They had rendered Allison speechless. Several seconds passed before she responded. "You want me to lie for you."

"It wouldn’t be a lie," Jane insisted. "No, no. We did give you a place to sleep, and we fed you."

"What happens if I don’t go to court?"

Jane dabbed at the corners of her eyes, pretending to keep the tears at bay. "We could end up in prison."

"Think of the positive," Allison said. "You’d get to see Will more often."

Liam coughed to cover his laughter. He had to admit that the utter audacity of Jane and Russell’s plea was impressive, but even more impressive was the way Allison stood up to them.

"You would let us go to prison?" Jane demanded.

The sneer that Allison was accustomed to seeing on her aunt’s face was making its way to the surface once again. So much for acting timid, she thought. She went to the door and Liam opened it for her. "It’s time for you to leave," she ordered. "Don’t come here again. If you do, I’ll get a restraining order and call the police. Now, get out."

There was fire in her uncle’s bloodshot eyes. "You’ll go to hell for this," he mumbled as he stormed past.

Aunt Jane made it to the doorway and then stopped. "Why are you doing this to us?"

"Why?" Allison smiled. "I guess I’m just ungrateful." She slammed the door shut and fell back against it, taking a long, deep breath. When she was calm enough to speak again, she looked at Liam. "I’m sorry you had to see that," she apologized.

"I’m not," he said. "I’m very proud of you."

"Proud?"

"Yes," he answered. "You stood up to them, and they deserved it. The way I figure it, there are three kinds of people. The first kind are the good people who mostly do good things with their lives. The second are good people who sometimes get off track and do bad things. And then the third kind are the bad people who do bad things. I’d put your aunt and uncle in that category. I don’t think they’ll ever see the error of their ways."

"You’re right. I’m sure they still think they can badger me. I haven’t heard the last of them." She straightened her shoulders. "But I can handle it," she said with assurance.

"Good girl," Liam said as he gave her a hug.

He went to the desk for his gun. As he was strapping it on, a text came into his phone. He glanced at the screen. "I’ve got to go," he said without explanation. He slipped the phone back into his pocket and then walked over to give her a quick kiss. "Sorry. I’ve got to take care of something. You said you had a question. Can it wait?" he asked.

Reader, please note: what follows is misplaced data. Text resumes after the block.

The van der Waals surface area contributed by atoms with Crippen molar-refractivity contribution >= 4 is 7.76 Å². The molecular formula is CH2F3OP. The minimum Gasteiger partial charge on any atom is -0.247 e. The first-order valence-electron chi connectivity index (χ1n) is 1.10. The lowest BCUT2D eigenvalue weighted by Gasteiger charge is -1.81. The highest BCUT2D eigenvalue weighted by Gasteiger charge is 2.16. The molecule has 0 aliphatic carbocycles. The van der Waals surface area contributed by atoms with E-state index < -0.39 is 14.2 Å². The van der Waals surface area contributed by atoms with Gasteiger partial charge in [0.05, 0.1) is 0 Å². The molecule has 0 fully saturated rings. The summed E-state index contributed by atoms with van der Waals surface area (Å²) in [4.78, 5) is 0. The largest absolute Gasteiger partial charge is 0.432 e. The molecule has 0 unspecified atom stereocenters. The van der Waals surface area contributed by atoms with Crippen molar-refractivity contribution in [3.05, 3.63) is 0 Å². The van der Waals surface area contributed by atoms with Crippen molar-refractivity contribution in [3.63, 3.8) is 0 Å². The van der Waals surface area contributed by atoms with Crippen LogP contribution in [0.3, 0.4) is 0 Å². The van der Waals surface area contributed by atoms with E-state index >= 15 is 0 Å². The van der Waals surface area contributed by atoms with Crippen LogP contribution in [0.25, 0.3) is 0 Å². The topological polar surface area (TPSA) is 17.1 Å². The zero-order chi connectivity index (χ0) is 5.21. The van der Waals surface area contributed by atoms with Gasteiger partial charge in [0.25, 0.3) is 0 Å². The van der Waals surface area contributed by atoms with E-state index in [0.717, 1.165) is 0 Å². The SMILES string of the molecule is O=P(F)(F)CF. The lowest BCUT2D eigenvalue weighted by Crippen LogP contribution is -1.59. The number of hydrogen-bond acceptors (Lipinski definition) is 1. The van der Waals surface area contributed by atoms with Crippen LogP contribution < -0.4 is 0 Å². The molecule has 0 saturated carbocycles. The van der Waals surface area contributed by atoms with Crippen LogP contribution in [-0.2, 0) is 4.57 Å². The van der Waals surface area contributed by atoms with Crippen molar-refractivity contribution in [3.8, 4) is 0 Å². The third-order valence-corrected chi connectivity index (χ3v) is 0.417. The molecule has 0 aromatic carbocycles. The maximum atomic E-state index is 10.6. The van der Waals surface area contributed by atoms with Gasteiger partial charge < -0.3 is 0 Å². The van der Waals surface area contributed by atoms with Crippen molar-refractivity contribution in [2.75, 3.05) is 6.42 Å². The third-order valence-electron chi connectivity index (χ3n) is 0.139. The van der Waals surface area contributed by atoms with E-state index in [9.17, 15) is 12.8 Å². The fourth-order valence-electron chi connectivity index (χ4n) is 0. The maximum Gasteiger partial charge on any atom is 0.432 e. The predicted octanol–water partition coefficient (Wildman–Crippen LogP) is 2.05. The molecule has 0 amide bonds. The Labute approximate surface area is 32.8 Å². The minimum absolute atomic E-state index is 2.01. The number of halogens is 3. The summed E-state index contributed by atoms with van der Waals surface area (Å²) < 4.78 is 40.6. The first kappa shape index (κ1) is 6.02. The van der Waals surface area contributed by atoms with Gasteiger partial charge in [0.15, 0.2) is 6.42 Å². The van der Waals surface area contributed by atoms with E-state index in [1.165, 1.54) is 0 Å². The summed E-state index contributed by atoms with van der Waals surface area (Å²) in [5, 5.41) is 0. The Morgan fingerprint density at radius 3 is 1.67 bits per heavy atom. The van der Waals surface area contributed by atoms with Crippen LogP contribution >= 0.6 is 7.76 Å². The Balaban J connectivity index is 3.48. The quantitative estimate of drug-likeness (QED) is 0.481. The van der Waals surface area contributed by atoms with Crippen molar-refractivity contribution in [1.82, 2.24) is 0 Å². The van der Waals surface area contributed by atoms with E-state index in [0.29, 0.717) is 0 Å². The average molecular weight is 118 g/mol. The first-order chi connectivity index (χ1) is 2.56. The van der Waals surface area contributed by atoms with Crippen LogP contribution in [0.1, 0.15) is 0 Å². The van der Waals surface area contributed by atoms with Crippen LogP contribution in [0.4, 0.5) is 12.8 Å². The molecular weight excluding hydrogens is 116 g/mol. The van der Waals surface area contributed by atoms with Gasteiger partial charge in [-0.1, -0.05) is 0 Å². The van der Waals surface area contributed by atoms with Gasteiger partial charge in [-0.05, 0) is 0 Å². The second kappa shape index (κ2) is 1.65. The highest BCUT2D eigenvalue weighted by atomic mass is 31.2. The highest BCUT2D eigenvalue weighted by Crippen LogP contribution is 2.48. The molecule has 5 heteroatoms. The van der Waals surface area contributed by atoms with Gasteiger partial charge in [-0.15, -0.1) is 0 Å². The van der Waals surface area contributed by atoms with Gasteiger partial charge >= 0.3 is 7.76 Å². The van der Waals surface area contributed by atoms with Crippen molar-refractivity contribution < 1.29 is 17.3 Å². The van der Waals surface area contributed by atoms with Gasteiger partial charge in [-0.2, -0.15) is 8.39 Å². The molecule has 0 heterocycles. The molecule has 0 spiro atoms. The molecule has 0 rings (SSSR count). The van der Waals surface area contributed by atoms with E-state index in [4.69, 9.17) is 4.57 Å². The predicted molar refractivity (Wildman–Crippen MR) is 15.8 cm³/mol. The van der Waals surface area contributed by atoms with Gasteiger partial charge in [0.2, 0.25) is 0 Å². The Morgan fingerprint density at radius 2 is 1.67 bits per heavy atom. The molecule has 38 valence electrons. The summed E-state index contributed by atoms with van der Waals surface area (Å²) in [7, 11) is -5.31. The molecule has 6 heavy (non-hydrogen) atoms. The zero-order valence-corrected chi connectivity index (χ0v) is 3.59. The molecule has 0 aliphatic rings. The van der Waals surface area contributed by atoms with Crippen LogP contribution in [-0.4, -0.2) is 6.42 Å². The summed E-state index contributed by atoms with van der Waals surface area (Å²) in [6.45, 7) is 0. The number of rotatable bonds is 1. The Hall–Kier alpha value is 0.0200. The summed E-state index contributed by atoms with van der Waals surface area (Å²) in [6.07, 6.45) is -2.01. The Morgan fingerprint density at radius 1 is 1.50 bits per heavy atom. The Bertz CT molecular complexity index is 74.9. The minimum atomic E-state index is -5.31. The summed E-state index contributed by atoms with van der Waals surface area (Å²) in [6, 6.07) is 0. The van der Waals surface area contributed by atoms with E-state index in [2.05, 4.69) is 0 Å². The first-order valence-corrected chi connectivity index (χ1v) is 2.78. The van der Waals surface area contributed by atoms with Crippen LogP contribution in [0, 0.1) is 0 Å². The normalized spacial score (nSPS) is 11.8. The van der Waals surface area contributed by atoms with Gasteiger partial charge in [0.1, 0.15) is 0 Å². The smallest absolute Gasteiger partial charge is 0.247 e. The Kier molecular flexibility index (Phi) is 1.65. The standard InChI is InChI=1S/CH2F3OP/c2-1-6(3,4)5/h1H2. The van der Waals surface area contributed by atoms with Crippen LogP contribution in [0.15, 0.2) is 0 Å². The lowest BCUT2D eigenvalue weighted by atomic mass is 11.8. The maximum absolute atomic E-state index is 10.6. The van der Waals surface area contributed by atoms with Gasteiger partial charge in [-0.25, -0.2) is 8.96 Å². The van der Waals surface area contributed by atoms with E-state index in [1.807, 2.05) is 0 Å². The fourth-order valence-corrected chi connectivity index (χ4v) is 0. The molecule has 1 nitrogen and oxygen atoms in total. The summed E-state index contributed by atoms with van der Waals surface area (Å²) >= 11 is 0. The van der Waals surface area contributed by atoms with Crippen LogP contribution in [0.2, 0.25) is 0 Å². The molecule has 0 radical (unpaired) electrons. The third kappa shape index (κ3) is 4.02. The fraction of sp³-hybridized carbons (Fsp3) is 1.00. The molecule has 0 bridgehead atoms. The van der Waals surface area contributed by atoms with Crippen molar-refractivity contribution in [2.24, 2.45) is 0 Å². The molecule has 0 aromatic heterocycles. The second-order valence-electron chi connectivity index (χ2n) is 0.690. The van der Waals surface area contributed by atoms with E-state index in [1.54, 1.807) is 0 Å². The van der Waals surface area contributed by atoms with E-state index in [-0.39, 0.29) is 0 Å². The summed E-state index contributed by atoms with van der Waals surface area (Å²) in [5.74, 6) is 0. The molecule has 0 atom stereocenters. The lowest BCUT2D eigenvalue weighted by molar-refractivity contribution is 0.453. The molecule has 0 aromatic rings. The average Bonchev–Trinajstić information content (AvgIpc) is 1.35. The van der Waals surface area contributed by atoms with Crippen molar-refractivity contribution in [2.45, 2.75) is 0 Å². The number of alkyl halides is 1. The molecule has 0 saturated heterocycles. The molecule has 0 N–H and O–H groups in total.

"Sure," Allison said, resignedly.

And once again she watched him leave.

Her job saved her from dwelling on Liam, and fortunately at night, once she turned on her new laptop, she could still escape into her work, and the world swirling around her ceased to exist.

She was back to two agents driving her to and from work, but now she knew most of them and enjoyed their company. Her assignments had become intense, many involving missing funds, and she had to stay late nearly every night.

Jordan had seen the photo of Allison’s crunched car-Noah got it from Alec, who had gotten it from Liam. She called to commiserate.

Allison’s greeting wasn’t the usual. "Men still suck."

"Uh-oh. Should I come over?" 

"No. I was just making a statement of fact. What’s going on?"

"Your car. Tell me what happened."

"You already know what happened. I told you about it."

"Yes, but I just now saw the photo. I can’t believe you walked away from that crash. My God, you hit a tree stump and then flipped and flipped. . . ."

Allison laughed. "I know. I was there."

They spent a half hour discussing the horrible crash. Then Allison said, "I’ve got to get going. I’ll talk to you soon."

"Wait. Did you want to embellish on your opening remark?" Jordan asked, trying to be diplomatic.

"No, not now."

Allison worked another hour and then went to bed. She was thankful Jordan hadn’t asked any questions about Liam. Maybe she already knew that the nonrelationship was over. Regardless, Allison wasn’t ready to talk about him. Her emotions were still too raw.

Just as she was drifting off to sleep, her phone rang. Her uncle Russell was on the line and was so drunk his words were slurred. He wanted her to know what an ungrateful bitch she was. All of his misery was her fault. She agreed just to get him to stop, but that didn’t work. She could hear her aunt Jane screeching like a colony of bats in the background. The sound was ear-piercing. Allison ended the call in the middle of one of his colorful threats.